by Pastor Steve Ellison   In Proverbs 24:21-22, God presents a question that is hard on most of us and particularly hard on me.  “Fear the Lord and the king, my son, and do not join with the rebellious, for those two will send sudden destruction upon them, and who knows what calamities they can bring?” (NIV) I comprehend the first part easily.  I fear the Lord with a healthy respect, awe, and fear.  I am not so sure of my respect for the “king”.  I am unhappy with all of the governments over me.  My unhappiness generally gets more pronounced moving from the local all the way up to the federal government.  I am really afraid of what my government is becoming, but this fear has nothing to do with respect.  I am very depressed about the condition of my country, particularly when I remember that I am at least partly responsible for its condition, and that I will soon be passing it on to my children’s generation.  I am deeply saddened and discouraged.  Proverbs 24, Ecclesiastes 8 & 10, Romans 13, and 1 Peter 2 present me with a very clear message about my duty to obey, the righteousness in obeying, and the danger in not obeying the governments over me.  I can honestly say that I do my best to obey, but I must add that...

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Home Country

by Slim Randles   Well, the bears are out now and will be until late fall, so maybe a bear tip might be in order. As a guide and outfitter emeritus – and emeritus is Latin for “I’m too danged old to pack moose meat out on my back” I’ll talk a bit about ol’ ursus. If you’re in dangerous bear country, some people tell you to wear a little bell that tinkles, and the bear hears this and says, “Oh, that must be a person, and I’ll bet it’s a nice person, too, so I’ll just amble off this way.” Well, when I’m in thick cover that bears might inhabit, and I’m not looking for one, I make a lot more noise than that! One time Jim Kershner and I were going through some willow thickets along a creek at the base of Mt. McKinley … which is a large frozen rock that is now called Denali, and the salmon were running. I was in the lead, and Jim was behind me, beating on a gold pan with a rock. I looked down and saw a four-pound salmon flopping in the trail in front of me. It had toothmarks about four inches apart. And, it was on top of a bear track that measured 10 inches across. I measured it later. Much later. A little guide translation here:...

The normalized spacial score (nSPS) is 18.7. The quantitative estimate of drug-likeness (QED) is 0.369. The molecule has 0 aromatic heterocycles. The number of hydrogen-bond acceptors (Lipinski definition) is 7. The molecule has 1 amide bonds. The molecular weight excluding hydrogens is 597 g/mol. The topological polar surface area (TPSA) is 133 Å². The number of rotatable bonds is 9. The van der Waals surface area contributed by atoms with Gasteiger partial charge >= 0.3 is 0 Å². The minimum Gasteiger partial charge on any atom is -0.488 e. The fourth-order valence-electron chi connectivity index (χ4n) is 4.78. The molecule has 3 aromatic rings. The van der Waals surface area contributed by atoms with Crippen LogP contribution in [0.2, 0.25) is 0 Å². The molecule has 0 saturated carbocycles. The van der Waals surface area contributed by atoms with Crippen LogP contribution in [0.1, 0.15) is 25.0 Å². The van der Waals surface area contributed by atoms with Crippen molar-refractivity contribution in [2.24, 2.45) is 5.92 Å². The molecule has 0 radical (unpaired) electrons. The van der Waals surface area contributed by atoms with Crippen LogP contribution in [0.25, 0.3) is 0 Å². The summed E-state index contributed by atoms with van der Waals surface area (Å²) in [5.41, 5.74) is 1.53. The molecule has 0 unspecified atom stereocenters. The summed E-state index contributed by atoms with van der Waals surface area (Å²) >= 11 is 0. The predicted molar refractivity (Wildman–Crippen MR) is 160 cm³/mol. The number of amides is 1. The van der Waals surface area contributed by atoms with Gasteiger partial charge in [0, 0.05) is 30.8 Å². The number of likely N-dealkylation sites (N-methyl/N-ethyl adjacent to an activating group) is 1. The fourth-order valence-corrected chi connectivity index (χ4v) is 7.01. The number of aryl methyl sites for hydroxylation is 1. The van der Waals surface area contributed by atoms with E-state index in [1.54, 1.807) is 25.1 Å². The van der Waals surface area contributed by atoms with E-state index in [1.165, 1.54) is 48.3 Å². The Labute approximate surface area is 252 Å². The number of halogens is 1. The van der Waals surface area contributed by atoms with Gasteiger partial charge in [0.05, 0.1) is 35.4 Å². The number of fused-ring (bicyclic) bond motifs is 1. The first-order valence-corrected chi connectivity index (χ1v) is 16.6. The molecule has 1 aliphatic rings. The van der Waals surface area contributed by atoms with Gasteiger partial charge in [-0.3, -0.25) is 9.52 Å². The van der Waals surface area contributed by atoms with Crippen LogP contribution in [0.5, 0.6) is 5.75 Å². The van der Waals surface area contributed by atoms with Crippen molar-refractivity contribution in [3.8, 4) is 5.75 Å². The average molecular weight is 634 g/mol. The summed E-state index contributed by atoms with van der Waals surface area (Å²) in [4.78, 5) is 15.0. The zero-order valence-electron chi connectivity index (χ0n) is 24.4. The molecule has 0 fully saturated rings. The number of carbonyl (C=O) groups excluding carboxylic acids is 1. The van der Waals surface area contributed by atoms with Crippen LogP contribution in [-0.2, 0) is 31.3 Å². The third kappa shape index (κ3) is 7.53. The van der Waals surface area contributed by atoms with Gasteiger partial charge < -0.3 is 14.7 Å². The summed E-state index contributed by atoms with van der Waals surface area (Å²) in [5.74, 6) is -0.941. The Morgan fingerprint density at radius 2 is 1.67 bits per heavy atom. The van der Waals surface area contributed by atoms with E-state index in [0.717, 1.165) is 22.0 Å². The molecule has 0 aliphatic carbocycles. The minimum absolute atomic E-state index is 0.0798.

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Reflections from Red Oak Ranch – June 21

by Jan Fielden Over the last part of the week we had a bunch of guests at the ranch for a “Ranch Day”. The guests came from South Carolina, Texas, Ohio, New York and Italy via Maryland/Washington DC.  We had a Texas BBQ with all the trimmings and a hayride with a tour of the ranch.  It seems that people in Italy believe that all Texans have BIG ranches and are “punching cows” all day, every day! Needless to say, these folks enjoyed themselves tremendously even though we didn’t punch one cow; just a little calf!  It was a wonderful time with The Colonel telling some of his famous “tales” and some of the guests, who know him very well, adding tales of their own about him! After the hayride tour and the BBQ, the three young ladies who were in the group wanted to feed Sundance some carrots so off we went.  We traveled down in the back of the pick-up truck; a real treat for the four adults and three young ladies, to the Yearling Pasture where the herd was running The man from Italy rode “shot-gun” inside the truck and at the very first gate, The Colonel explained the duties of that position; opening and closing all gates!  The carrots were handed out much to the delight of Sundance and the girls.  Even the adult guests...